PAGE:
He watched with mounting dismay as the weak union created by the Articles of Confederation gradually disintegrated, unable to collect revenue or pay its debts. He was appalled by the excesses of the state legislatures and frustrated by the diplomatic, financial, and military impotence of the Confederation Congress.
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By Washington had concluded that reform was essential. In , Washington ended his self-imposed retirement and traveled to Philadelphia to attend a convention assembled to recommend changes to the Articles of Confederation.
He spoke very little in the convention, but few delegates were more determined to devise a government endowed with real energy and authority. My wish, he wrote, is that the convention may adopt no temporizing expedients but probe the defects of the Constitution to the bottom and provide a radical cure. After the convention adjourned, Washington's reputation and support were essential to overcome opposition to the ratification of the proposed Constitution.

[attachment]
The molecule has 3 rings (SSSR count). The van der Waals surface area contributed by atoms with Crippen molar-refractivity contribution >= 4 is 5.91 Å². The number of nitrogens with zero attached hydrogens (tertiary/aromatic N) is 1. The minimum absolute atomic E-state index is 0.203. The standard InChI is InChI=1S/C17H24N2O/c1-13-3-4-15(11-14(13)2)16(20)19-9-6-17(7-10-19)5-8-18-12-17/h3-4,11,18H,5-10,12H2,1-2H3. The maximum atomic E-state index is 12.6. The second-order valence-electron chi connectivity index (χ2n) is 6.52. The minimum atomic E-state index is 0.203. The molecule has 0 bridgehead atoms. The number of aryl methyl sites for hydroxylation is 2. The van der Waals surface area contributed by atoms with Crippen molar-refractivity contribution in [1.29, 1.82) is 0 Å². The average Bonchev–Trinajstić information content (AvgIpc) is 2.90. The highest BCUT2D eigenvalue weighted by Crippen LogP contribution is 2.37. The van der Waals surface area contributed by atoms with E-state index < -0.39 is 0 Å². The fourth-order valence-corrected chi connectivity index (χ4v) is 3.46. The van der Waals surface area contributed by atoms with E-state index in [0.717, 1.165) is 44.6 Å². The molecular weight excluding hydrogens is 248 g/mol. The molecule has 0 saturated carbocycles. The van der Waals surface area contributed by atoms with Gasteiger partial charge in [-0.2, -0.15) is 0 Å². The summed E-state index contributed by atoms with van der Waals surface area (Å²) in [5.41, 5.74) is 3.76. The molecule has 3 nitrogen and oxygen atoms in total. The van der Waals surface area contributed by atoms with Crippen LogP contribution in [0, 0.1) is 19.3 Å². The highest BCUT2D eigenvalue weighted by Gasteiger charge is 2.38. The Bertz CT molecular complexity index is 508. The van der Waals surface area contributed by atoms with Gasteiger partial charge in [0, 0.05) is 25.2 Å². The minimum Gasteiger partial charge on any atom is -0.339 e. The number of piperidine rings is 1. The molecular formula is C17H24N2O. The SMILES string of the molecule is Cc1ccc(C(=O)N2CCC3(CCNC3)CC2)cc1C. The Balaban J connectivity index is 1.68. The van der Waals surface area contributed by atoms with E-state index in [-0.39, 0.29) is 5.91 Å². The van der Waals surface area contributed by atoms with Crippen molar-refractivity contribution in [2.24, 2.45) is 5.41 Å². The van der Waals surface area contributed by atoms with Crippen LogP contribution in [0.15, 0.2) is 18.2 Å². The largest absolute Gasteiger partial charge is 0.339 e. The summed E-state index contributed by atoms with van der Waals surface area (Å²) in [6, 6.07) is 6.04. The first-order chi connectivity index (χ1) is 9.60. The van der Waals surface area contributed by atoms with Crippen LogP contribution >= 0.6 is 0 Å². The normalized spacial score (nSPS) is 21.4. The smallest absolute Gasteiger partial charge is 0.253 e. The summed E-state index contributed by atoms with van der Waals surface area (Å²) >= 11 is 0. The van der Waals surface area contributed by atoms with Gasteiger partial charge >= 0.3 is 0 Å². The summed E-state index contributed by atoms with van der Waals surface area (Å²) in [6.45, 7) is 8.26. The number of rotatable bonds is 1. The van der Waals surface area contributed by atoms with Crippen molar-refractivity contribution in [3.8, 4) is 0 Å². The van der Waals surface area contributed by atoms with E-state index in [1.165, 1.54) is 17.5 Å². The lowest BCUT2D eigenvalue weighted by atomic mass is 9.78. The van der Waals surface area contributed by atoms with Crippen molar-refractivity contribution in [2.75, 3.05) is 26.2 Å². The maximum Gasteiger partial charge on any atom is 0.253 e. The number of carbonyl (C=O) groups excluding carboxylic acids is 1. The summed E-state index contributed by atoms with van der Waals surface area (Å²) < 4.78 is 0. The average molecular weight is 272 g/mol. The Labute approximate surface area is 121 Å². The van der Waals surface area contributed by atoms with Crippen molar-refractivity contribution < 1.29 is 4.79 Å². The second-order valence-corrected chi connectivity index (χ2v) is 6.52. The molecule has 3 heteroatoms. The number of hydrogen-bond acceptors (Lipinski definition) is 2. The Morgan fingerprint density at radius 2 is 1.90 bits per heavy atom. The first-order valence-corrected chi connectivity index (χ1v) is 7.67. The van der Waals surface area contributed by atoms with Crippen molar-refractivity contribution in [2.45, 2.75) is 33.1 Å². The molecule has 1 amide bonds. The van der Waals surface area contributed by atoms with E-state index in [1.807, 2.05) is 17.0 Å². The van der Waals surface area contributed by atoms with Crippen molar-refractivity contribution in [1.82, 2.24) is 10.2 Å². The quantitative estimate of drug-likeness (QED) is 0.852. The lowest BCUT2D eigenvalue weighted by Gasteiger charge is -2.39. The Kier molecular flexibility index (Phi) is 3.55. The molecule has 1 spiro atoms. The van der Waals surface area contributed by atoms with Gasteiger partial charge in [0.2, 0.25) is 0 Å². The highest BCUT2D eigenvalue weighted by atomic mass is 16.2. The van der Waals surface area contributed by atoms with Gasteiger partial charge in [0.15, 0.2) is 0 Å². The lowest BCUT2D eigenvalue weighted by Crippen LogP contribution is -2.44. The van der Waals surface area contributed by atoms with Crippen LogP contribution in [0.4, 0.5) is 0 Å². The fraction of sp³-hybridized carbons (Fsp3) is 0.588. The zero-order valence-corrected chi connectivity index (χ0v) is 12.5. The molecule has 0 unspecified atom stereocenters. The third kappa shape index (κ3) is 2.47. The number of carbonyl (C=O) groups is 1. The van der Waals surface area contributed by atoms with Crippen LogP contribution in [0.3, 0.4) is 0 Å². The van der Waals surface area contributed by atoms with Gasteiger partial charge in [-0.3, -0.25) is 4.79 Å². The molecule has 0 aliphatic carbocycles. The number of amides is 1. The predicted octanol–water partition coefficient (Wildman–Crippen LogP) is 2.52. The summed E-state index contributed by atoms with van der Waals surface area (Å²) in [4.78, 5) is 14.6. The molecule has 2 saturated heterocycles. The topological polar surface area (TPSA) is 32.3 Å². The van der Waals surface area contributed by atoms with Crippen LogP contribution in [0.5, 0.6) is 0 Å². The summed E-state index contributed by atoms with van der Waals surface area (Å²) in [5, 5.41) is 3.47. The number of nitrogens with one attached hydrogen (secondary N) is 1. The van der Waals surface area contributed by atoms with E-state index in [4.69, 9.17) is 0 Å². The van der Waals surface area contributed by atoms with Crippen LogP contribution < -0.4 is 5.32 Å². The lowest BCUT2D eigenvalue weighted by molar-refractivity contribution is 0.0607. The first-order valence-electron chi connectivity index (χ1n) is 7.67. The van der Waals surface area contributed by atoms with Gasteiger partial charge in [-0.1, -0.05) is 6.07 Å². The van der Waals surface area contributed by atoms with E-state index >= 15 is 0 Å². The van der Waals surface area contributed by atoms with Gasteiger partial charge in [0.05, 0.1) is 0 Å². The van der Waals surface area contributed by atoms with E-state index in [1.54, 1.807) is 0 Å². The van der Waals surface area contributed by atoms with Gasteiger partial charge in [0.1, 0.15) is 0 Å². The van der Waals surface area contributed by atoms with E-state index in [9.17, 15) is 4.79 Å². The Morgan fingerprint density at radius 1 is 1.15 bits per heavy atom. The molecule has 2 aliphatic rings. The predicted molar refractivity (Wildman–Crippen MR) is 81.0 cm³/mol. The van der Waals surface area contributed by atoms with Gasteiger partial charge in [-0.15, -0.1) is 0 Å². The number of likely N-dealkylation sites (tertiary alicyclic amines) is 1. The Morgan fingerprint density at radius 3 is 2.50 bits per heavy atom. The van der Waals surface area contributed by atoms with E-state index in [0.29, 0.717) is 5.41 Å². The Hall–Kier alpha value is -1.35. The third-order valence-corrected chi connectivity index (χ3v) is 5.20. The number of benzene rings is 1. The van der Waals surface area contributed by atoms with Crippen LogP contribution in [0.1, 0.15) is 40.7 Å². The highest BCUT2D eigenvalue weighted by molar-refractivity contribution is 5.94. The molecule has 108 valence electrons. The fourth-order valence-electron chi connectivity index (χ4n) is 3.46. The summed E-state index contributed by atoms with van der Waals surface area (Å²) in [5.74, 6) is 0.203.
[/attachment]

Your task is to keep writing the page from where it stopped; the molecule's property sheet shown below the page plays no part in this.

He worked for months to rally support for the new instrument of government. It was a difficult struggle. Even in Washington's native Virginia, the Constitution was ratified by a majority of only one vote. Once the Constitution was approved, Washington hoped to retire again to private life. But when the first presidential election was held, he received a vote from every elector.
He remains the only President in American history to be elected by the unanimous voice of the people. Most popular revolutions throughout history have descended into bloody chaos or fallen under the sway of dictators. So how did the United States, born of its own 8-year revolution, ultimately avoid these common pitfalls? Washington served two terms as President. His first term was occupied primarily with organizing the executive branch of the new government and establishing administrative procedures that would make it possible for the government to operate with the energy and efficiency he believed were essential to the republic's future.